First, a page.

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  • Asians have the highest prevalence (22.3 cases per million live births).
  • Hispanics have the lowest prevalence (7.6 cases per million live births).

Sex

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  • Apert syndrome has no sex predilection.

Age

See the list below:

  • Apert syndrome is detected in the newborn period due to craniosynostosis and associated findings of syndactyly in the hands and feet.
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Contributor Information and Disclosures
Author

Harold Chen, MD, MS, FAAP, FACMG Professor, Department of Pediatrics, Louisiana State University Medical Center

Harold Chen, MD, MS, FAAP, FACMG is a member of the following medical societies: American Academy of Pediatrics, American College of Medical Genetics and Genomics, American Medical Association, American Society of Human Genetics

Disclosure: Nothing to disclose.

Coauthor(s)

Grace W Guo, MD Staff Radiologist, Department of Medical Imaging, Alfred I duPont Hospital for Children, Nemours Childrens Health System

Grace W Guo, MD is a member of the following medical societies: American College of Radiology, American Medical Association, Radiological Society of North America, Society for Pediatric Radiology

Disclosure: Nothing to disclose.

Specialty Editor Board

Mary L Windle, PharmD Adjunct Associate Professor, University of Nebraska Medical Center College of Pharmacy; Editor-in-Chief, Medscape Drug Reference

Disclosure: Nothing to disclose.

Chief Editor

Maria Descartes, MD Professor, Department of Human Genetics and Department of Pediatrics, University of Alabama at Birmingham School of Medicine

Maria Descartes, MD is a member of the following medical societies: American Academy of Pediatrics, American College of Medical Genetics and Genomics, American Medical Association, American Society of Human Genetics, Society for Inherited Metabolic Disorders, International Skeletal Dysplasia Society, Southeastern Regional Genetics Group

Disclosure: Nothing to disclose.

Additional Contributors

James Bowman, MD Senior Scholar of Maclean Center for Clinical Medical Ethics, Professor Emeritus, Department of Pathology, University of Chicago

James Bowman, MD is a member of the following medical societies: Alpha Omega Alpha, American Society for Clinical Pathology, American Society of Human Genetics, Central Society for Clinical and Translational Research, College of American Pathologists

Disclosure: Nothing to disclose.

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An infant with Apert syndrome is shown. Note the characteristic ocular hypertelorism, down-slanting palpebral fissures, proptotic eyes, horizontal groove above the supraorbital ridge, break of the eyebrows' continuity, depressed nasal bridge, and short, wide nose with bulbous tip.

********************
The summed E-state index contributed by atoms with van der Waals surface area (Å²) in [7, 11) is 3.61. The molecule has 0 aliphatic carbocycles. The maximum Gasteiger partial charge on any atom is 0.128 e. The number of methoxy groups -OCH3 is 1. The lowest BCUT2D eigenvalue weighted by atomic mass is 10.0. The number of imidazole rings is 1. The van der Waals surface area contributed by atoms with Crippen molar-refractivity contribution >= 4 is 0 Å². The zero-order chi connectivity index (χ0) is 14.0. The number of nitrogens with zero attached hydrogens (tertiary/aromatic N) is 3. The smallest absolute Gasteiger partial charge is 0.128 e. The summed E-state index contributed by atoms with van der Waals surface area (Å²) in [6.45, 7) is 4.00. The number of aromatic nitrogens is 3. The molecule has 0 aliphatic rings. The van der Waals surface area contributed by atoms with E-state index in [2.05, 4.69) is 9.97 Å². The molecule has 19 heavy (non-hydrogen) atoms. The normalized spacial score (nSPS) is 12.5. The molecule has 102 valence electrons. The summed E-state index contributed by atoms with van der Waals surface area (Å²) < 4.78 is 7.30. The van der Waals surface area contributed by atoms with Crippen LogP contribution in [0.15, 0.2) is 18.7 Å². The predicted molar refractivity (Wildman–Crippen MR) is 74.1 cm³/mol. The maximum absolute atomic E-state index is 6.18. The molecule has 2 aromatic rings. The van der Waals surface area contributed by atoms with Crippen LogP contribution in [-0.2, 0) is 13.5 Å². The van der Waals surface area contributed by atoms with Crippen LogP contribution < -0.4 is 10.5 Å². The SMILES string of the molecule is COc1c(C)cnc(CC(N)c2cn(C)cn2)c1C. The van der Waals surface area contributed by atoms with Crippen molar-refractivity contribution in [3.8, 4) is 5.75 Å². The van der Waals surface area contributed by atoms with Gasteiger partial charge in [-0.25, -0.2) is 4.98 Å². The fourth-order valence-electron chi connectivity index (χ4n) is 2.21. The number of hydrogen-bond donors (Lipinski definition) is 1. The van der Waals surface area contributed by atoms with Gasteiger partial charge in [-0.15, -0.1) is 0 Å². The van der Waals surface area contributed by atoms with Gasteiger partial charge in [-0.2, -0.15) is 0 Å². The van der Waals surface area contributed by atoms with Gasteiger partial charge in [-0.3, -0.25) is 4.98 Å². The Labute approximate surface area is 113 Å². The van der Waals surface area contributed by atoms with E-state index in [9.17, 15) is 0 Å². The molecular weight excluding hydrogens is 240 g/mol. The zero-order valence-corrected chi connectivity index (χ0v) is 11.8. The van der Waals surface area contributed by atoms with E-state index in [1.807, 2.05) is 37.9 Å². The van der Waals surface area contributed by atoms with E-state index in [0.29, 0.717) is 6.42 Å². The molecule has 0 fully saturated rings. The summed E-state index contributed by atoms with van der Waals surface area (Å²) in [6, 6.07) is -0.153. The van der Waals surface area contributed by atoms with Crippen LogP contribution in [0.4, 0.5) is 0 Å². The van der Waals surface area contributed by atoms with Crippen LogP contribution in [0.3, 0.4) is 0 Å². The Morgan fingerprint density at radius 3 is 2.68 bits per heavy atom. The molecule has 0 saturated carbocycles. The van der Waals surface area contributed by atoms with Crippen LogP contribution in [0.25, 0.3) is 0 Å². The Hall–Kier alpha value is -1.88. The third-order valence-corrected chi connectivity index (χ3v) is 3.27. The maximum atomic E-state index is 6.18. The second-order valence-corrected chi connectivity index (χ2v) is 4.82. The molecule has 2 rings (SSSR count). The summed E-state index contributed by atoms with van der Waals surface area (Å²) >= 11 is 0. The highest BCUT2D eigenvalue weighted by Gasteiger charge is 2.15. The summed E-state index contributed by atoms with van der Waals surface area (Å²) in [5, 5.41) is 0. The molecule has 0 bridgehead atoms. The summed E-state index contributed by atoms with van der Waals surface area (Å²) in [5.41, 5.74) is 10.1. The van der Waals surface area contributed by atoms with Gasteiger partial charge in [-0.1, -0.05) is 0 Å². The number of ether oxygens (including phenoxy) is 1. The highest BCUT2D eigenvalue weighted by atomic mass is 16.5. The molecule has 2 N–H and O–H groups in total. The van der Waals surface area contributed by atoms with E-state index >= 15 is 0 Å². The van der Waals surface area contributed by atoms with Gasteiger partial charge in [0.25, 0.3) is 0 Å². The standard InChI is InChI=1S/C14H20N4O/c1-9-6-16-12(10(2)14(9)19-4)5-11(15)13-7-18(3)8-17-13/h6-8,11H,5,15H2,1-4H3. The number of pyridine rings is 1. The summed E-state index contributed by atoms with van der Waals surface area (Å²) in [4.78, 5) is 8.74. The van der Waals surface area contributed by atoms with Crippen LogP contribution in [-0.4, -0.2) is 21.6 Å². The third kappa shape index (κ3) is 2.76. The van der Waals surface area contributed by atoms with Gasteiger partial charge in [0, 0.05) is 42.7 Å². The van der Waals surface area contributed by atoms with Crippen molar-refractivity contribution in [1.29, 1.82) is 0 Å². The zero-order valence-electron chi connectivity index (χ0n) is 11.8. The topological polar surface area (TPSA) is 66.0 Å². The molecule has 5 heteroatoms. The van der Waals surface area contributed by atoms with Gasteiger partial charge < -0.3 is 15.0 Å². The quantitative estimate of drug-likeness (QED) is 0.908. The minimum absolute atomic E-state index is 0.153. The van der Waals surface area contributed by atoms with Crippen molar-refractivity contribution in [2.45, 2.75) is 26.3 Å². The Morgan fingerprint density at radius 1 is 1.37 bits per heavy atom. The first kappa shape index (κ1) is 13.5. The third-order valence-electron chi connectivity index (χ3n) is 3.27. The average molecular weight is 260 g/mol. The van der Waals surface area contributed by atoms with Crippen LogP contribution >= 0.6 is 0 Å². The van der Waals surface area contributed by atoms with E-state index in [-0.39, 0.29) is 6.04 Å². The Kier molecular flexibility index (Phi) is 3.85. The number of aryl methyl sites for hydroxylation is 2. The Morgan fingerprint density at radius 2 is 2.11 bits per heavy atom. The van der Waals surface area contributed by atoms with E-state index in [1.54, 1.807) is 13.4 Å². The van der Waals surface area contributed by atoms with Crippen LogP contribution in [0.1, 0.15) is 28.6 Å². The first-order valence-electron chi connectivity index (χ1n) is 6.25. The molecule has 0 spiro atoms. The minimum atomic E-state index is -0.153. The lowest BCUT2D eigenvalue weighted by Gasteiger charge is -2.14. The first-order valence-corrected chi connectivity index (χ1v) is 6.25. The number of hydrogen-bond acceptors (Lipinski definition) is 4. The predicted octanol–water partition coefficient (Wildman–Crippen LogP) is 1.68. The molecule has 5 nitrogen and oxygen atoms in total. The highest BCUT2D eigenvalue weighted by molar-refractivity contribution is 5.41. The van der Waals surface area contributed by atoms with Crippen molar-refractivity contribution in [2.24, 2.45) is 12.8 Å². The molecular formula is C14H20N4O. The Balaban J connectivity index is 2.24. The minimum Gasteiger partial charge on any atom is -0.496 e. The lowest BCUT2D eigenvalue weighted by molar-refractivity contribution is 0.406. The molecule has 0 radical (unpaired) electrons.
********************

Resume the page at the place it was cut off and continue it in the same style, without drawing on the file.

Note the mitten appearance of the hands with syndactyly involving the second, third, fourth, and fifth fingers. This patient also has characteristic concave palms, hitchhiker posture (radial deviation) of the short broad thumbs, and contiguous nail beds (synonychia).
Note the socklike appearance of the feet with syndactyly involving the second, third, fourth, and fifth toes. The patient also has contiguous nail beds (synonychia).
In this profile photo, turribrachycephaly (high prominent forehead), proptosis, a depressed nasal bridge, a short nose, and low-set ears are prominent.
This radiograph demonstrates turribrachycephaly, shallow orbits, ocular hypertelorism, and a hypoplastic maxilla.
Note the osseous syndactyly involving the second, third, fourth, and fifth fingers; multiple synostosis involving the distal phalanges and proximal fourth and fifth metacarpals; symphalangism of the interphalangeal joints; shortening and radial deviation of the distal phalanx; and the delta-shaped deformity of proximal phalanx of the thumbs.
Note the osseous syndactyly, fusion of the interphalangeal joints, synostosis involving the proximal first and second metatarsals, and the partially duplicated and delta-shaped proximal phalanx of the great toes.
A 9-month-old girl was seen because of syndactyly of the hands and feet as well as associated with craniofacial anomalies. The family and pregnancy histories were noncontributory. The child had broad thumbs with 2-5 digits with cutaneous syndactyly (only the right hand is shown here). The feet were characterized by brachydactyly and syndactyly of 2-5 toes. Genomic DNA analysis showed a heterozygous C-to-G mutation at nucleotide 755 of the fibroblast growth factor receptor 2 (FGFR2) gene (c.755C>G) that changes a codon for serine (TCG) to that for tryptophan (TGG) at amino acid position 252 (p.Ser252Trp). This mutation is diagnostic for Apert syndrome. Image courtesy of Grace W Guo, MD.
The right hand radiograph for the same patient in the previous image at age 15 months (left image) showed soft-tissue fusion between the second through fourth digits as well as fusion of the proximal soft tissues between the fourth and fifth digits. Hypoplastic, deformed phalanges were present with fusion of the proximal and middle phalanges of the second through fourth digits. Bony fusion was also seen at the bases of the fourth and fifth metacarpals along with fusion of the capitate and hamate. The thumb pointed laterally with a sharp angulation at the first metacarpophalangeal joint. A right hand radiograph from the child at age 1 month of age (right image) is provided for comparison. Similar abnormalities were also seen in the left hand (not shown). Image courtesy of Grace W Guo, MD.
Radiographs of both feet in the same child as in the previous images at age 1 month show foreshortening of the bilateral second metatarsals, the right third proximal phalanx and left fourth phalanx, and the distal phalanges of the left second, third, fourth, and fifth digits. Both great toes are bulbous and foreshortened, with deformed phalanges and partially duplicated metatarsals. Soft-tissue fusion was present in the second through fifth digits of both feet. Image courtesy of Grace W Guo, MD.
Magnetic resonance images of the brain obtained at in the same patient as in the previous slides at age 16 months of showed hypoplasia of the parieto-occipital white matter, with undulating bilateral lateral ventricle occipital horns (arrow; left image). Shallow orbits can be appreciated bilaterally with ocular hypertelorism (right image). Image courtesy of Grace W Guo, MD.